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DR readiness in a deduplicated world

One of the big benefits of employing data deduplication for secondary disk targets is its ability to reduce the size of data sets, enabling replication with lower bandwidth requirements.

By Lauren Whitehouse

If you're a storage pro, you should be familiar with the phrase "time to protection." This is the time required to complete all of the activities that must occur between the initiation of a backup and the arrival of the backup copies at an offsite location for disaster recovery (DR) purposes. For tape-based DR schemes, this includes the time it takes to execute the backup, prepare offsite tape copies and transport them to a remote location.

For disk-based DR strategies, this would be the time it takes to back up to disk and move the data offsite via replication, which can vary depending on the amount of data to transfer and the available bandwidth. One of the big benefits of employing data deduplication for secondary disk targets is its ability to reduce the size of data sets and enable replication with lower bandwidth requirements. This makes automated data electronic vaulting less time-consuming and less costly.

So we know dedupe helps, but does it also hinder? The added process of identifying and eliminating redundant data could affect performance between initiation of a backup and initiation of replication. Deduplicating during the backup process (inline, before data is written to disk) could impact backup performance, while deduplicating after the backup process is complete (post-process) could delay replication.

The path to DR readiness

When it comes to recovery, there are two points in the data path to focus on: the point of local protection, which is when a copy of production data is onsite for operational recovery; and time to protection, which is the point at which you have a copy offsite for DR.

Systems with inline dedupe capabilities -- such as those from Data Domain Inc., Hewlett-Packard (HP) Co. (with its StorageWorks D2D Backup Systems), IBM Corp. (Diligent) and NEC Corp. -- promote the efficiency of enabling replication initiation as soon as data "hits" the disk, allowing for fast time to protection. Post-process approaches take a different point of view. Vendors, including ExaGrid Systems Inc., FalconStor Software Inc., HP (with its Virtual Library System) and Sepaton Inc., would maintain it's more important for backup to disk to complete at wire speed and that initiating dedupe outside the backup window guarantees better backup service-level agreements (SLAs). Replication initiation varies here -- some vendors begin within a few minutes, while others have a longer lag time.

EMC Corp. and Quantum Corp. fall into both the inline and post-process camps because their products let an admin decide when dedupe occurs. By offering choice, policies can be set for specific backup workloads. And flexibility is good because there's a place for each approach. For example, if you have workloads where you expect a lot of redundant data, then inline dedupe may be preferred. If the workload has a lot of new data or if the backup window is small, then a post-process approach may be better.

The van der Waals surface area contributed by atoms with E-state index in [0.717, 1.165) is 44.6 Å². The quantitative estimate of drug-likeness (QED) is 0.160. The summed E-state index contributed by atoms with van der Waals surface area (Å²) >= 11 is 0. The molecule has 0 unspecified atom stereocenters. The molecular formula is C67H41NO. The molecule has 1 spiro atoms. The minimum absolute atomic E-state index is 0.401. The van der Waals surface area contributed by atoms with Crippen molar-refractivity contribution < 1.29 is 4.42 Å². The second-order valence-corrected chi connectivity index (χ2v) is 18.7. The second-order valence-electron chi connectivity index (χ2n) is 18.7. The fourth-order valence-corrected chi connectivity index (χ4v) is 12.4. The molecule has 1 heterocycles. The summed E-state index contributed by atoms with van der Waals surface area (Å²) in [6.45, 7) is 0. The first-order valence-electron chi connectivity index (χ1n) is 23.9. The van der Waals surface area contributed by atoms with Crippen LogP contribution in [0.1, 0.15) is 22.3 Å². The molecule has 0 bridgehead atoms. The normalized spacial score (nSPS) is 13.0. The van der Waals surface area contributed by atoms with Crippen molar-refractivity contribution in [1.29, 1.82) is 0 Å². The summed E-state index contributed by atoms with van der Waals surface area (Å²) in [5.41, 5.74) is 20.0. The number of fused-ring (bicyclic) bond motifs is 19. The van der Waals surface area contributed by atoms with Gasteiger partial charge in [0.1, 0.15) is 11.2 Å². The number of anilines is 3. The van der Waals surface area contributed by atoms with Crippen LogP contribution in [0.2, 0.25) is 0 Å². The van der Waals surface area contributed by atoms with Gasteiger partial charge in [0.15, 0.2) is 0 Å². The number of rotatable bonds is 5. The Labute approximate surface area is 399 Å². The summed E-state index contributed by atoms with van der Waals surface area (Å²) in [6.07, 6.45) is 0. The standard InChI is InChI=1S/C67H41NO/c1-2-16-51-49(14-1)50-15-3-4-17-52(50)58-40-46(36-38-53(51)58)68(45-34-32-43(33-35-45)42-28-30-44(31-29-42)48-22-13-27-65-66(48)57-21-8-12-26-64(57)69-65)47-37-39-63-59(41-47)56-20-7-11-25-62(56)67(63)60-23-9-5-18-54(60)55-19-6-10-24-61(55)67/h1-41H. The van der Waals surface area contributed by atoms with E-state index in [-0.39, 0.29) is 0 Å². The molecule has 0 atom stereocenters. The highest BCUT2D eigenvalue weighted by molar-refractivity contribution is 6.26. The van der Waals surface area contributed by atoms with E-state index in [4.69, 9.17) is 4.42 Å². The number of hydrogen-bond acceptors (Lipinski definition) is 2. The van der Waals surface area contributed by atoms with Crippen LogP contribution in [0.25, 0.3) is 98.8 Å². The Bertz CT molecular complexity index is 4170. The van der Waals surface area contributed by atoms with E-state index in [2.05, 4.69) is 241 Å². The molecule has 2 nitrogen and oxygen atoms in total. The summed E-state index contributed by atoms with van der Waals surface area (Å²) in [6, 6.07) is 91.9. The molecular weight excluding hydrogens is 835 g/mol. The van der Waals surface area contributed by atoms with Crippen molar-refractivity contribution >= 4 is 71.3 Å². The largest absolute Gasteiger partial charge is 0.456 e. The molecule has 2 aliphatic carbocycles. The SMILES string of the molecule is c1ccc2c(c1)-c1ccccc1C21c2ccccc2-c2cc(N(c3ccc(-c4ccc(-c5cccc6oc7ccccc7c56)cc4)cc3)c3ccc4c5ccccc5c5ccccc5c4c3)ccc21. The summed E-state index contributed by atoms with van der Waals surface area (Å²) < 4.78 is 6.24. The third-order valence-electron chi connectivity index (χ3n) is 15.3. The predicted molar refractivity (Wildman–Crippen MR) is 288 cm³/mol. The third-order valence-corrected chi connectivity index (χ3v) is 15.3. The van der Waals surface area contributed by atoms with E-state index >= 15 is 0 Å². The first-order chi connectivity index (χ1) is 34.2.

Another dimension to consider is time to recovery. Once the data has been duplicated at a second site, how much time is required to restore data from the deduplicated DR copy? How quickly can data be read and reconstituted to an application-usable state? Some vendors keep a non-deduplicated full backup image just for this scenario. This approach will aid in providing more rapid recovery, but will use additional storage capacity.

Can the process be accelerated?

For Symantec Corp. Veritas NetBackup 6.5 customers, the Symantec OpenStorage (OST) option can help. Veritas NetBackup OST, when used in conjunction with an OST-enabled dedupe storage system (Data Domain, FalconStor and Quantum are currently certified), eliminates many of the challenges associated with the creation and management of duplicate backup images, the transportation of backup copies to an alternate site and the centralized creation of tape-based copies for long-term retention. In this case, Veritas NetBackup maintains knowledge and control of backups written to the OST-interface disk storage units of vendors' devices. Its "optimized duplication" technology improves performance for creation of replicas stored at the secondary site. For example, Data Domain, the first vendor with a certified OST interface, has been able to demonstrate replication performance improvements of 75% or more in OST environments.

The business benefits of storage capacity optimization via data dedupe are well-regarded. But dedupe can also enable significant efficiency when it comes to disaster recovery. When making an investment decision in dedupe, in addition to evaluating products based on local dedupe processing and operational recovery on the premises, it makes sense to investigate the product's viability to provide DR readiness offsite.

BIO: Lauren Whitehouse is an analyst focusing on backup and recovery software and replication solutions at Enterprise Strategy Group, Milford, Mass.

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